Sunday, March 24, 2019

koto こと, 事

WIP: this article is incomplete and might change in the unforeseeable future.
In Japanese, koto こと, also spelled koto 事, means literally "thing," and less literally a "something," and even less literally a "what." It's an extremely vague word that bears almost no meaning of its own. It's a light noun and nominalizer.

Basically, although koto こと means "thing," it doesn't mean "thing" the same way "thing" means "thing" in English. For example, in English we can say "we found a thing," but we can't say that in Japanese with koto, we can only say it with nanika.
  • *koto wo mistuketa
  • nanika wo mitsuketa
    Found something.
    • Found a thing.

On the other hand, if we know what sort of "thing" we got, if we have an adjective for the "thing," then we can use koto, because then it becomes tangible. We could also nanika, but a nanika is something we don't know what, while koto is something that we can determine.
  • ii koto
    A good thing.
    A good something.
    Something good.
    • Did "something good" happen?
    • This phrase is normally used.
    • It's also used as an interjection before telling someone something, like "let me tell you something good."
  • ii nanika
    A good something.
    • I don't know what, but we need to find a good... something!!!
    • This phrase is rarely used.

The word koto can be used with relative clauses in various ways.

In the most basic way, koto refers to the thing acted upon by the verb of the relative clause. For example:
  • ore ga yatta
    I did.
  • ore ga yatta koto
    The thing [that] I did.
    • What I have done.
    • kare no yatta koto
      (same meaning.)
  • ore ga mita koto
    The thing [that] I saw.
    • What I saw.
  • ore ga itta koto
    The thing [that] I said.
    • What I said.

The verb doesn't need to be in the past, of course. Some other conjugations and forms:
  • yaru beki koto
    The thing [that] [I] should do.
    • What should be done.
  • yaritai koto
    The thing [that] [I] want to do.
    • What I want to do.
  • yaranai koto
    The thing [that] [I] don't do.
    • What I don't do.

The main purpose of koto used this way, as a light noun, is to refer to what would be the object of a clause in an unspecified way. It's only used when it's an abstract "thing." If the object of the action is a physical object, then mono もの, another light noun, is used instead.

To understand how this all works, we'll need a couple of examples.
  • hon wo yomu 本を読む
    To read a book.

In the phrase above, yomu, "to read," is the verb, and hon, "book," is the object being acted upon by the verb. Let's put this verb in the potential form:
  • hon wo yomeru 本を読める
    To be able to read a book.

And now we put that behind the noun, so we have a relative clause:
  • yomeru hon 読める本
    A book [that] [I'm] able to read.
    A book [that] [I] can read.

And now let's put the first verb back in, just because:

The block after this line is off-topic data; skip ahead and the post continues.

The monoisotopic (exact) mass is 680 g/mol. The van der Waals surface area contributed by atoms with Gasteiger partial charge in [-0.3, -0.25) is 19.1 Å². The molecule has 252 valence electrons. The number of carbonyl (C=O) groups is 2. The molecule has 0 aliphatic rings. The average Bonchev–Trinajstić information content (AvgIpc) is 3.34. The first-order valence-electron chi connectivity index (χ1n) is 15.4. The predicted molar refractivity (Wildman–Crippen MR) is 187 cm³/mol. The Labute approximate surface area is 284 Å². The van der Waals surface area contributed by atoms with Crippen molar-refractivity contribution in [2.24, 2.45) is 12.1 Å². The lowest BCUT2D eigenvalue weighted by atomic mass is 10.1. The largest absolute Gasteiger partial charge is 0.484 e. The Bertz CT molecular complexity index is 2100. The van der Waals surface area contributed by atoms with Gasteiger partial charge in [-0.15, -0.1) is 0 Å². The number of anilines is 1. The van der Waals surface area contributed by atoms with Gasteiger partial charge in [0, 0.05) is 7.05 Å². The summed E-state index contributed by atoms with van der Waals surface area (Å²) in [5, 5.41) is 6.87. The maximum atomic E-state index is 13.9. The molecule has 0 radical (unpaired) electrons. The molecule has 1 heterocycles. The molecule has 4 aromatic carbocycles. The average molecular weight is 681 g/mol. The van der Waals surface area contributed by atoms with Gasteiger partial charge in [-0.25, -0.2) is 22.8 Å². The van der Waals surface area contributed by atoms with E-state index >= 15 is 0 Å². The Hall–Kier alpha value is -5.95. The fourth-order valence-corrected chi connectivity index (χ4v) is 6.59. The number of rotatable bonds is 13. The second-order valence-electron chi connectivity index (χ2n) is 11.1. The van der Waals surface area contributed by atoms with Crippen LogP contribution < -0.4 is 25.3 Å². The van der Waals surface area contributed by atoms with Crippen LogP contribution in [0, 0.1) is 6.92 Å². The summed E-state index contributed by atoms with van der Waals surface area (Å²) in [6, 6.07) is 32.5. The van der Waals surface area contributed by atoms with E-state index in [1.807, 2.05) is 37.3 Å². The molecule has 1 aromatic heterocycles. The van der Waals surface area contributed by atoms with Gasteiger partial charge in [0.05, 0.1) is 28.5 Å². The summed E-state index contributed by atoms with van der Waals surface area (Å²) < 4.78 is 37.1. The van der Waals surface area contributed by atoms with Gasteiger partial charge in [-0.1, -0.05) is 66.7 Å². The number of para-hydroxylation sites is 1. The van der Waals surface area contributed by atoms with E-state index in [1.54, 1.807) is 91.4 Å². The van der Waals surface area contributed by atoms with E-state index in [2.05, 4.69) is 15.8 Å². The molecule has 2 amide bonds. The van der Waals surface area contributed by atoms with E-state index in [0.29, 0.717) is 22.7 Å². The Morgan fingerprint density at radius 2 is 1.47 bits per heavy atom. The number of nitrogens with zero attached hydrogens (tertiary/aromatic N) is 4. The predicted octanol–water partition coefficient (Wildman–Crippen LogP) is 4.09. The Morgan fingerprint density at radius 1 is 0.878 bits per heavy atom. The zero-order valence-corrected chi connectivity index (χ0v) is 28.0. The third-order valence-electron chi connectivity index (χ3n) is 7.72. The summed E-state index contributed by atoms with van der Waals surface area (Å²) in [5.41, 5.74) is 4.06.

• yomeru hon wo yomu
    To read a book [that] [I] can read.
    • I'll read a book I can read.
    • I'll read books I can read.

That makes sense. But what if I'm not talking about books? What if I'll just read whatever I want, book or not? Then we'd use koto... except we wouldn't use koto. Because if you can read it, it must be written somewhere. It's physical. It's tangible. It's a real thing, not conceptual. It's a mono.
  • yomeru mono wo yomu
    To read a thing [that] [I] can read.
    • I'll read what I can read.
    • I'll read stuff I can read.
    • I'll read whatever I can read.
    • I'll read everything I can read.

Finally, when you have a verb that acts upon something without physical form, then, yes, you use koto.
  • yareru koto wo yaru
    To do a thing [that] [I] can do.
    • I'll do what I can do.
    • I'll do whatever I can do.
    • I'll do everything in my power.

Something you do is... well, it doesn't have a physical form: it's too abstract. For example, if all you can do is think, then you're thinking thoughts, thus koto refers to the thoughts you have thought. And that isn't physical, so it isn't a mono.

Likewise, the words you say aren't a physical thing, they're a conceptual thing, even though you could pedantically argue that words you say propagate through real, physical sound waves. The point is you'd use koto, not mono.
  • itta koto oboeteru ka?
    Remember the thing [that] [someone] said?
    • Do you remember what I said?
    • itta koto wo oboeteiru ka?
      (unshortened phrase.)

Another example:
  • hoshii mono
    A wanted thing.
    • Something I want.
    • What I want.
    • Money, fame, an Ansatsu Kyoushitsu sequel, glory, etc.
  • shite hoshii koto
    Something [I] want [you] to do.
    • Again: stuff you vaguely just "do" are too abstract to be called mono.
  • katte hoshii mono
    Something [I] want [you] to buy.
    • Something you buy is not abstract, it's real, unless it's bitcoin.

Another case is when koto refers to the action itself rather than an thing of the action. 
  • benkyou suru koto
    The act [that] is to study.
    The act of studying.

This is particularly important because, if the action is in the past, then koto can be used to say that you have never done something, or that you have done something before, at least once, in your life. For example:
  • benkyou shita koto nai
    The act [that] is "to have studied" is non-existent.
    "To have studied" never happened.
    I have never studied in my life.
  • benkyou shita koto aru
    The act [that] is "to have studied" exists.
    "To have studied" has happened.
    I have studied at least once before in my life.
  • mita koto nai
    I've never seen it.
  • mita koto aru
    I've seen it before.

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